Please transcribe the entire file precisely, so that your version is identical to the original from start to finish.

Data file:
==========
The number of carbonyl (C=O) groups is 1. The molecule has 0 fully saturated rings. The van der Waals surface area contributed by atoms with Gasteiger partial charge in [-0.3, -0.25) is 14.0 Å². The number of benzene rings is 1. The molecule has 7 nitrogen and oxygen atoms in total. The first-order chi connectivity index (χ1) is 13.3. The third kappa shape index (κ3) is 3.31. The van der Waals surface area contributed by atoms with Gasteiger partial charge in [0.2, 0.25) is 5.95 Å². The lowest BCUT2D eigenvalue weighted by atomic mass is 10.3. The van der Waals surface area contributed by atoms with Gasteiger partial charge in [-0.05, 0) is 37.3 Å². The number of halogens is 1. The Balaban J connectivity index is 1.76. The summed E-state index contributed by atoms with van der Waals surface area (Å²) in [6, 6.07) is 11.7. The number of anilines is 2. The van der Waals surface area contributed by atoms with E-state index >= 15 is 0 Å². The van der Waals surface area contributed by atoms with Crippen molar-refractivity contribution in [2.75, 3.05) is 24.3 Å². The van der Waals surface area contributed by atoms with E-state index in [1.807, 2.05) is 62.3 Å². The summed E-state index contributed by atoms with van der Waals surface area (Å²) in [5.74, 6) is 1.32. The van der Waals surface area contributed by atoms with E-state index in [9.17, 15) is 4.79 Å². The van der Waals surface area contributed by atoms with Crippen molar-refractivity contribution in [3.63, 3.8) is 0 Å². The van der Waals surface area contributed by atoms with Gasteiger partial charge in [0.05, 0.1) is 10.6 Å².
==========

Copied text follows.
The number of carbonyl (C=O) groups is 1. The molecule has 0 fully saturated rings. The van der Waals surface area contributed by atoms with Gasteiger partial charge in [-0.3, -0.25) is 14.0 Å². The number of benzene rings is 1. The molecule has 7 nitrogen and oxygen atoms in total. The first-order chi connectivity index (χ1) is 13.3. The third kappa shape index (κ3) is 3.31. The van der Waals surface area contributed by atoms with Gasteiger partial charge in [0.2, 0.25) is 5.95 Å². The lowest BCUT2D eigenvalue weighted by atomic mass is 10.3. The van der Waals surface area contributed by atoms with Gasteiger partial charge in [-0.05, 0) is 37.3 Å². The number of halogens is 1. The Balaban J connectivity index is 1.76. The summed E-state index contributed by atoms with van der Waals surface area (Å²) in [6, 6.07) is 11.7. The number of anilines is 2. The van der Waals surface area contributed by atoms with E-state index >= 15 is 0 Å². The van der Waals surface area contributed by atoms with Crippen molar-refractivity contribution in [2.75, 3.05) is 24.3 Å². The van der Waals surface area contributed by atoms with E-state index in [1.807, 2.05) is 62.3 Å². The summed E-state index contributed by atoms with van der Waals surface area (Å²) in [5.74, 6) is 1.32. The van der Waals surface area contributed by atoms with E-state index in [9.17, 15) is 4.79 Å². The van der Waals surface area contributed by atoms with Crippen molar-refractivity contribution in [3.63, 3.8) is 0 Å². The van der Waals surface area contributed by atoms with Gasteiger partial charge in [0.05, 0.1) is 10.6 Å².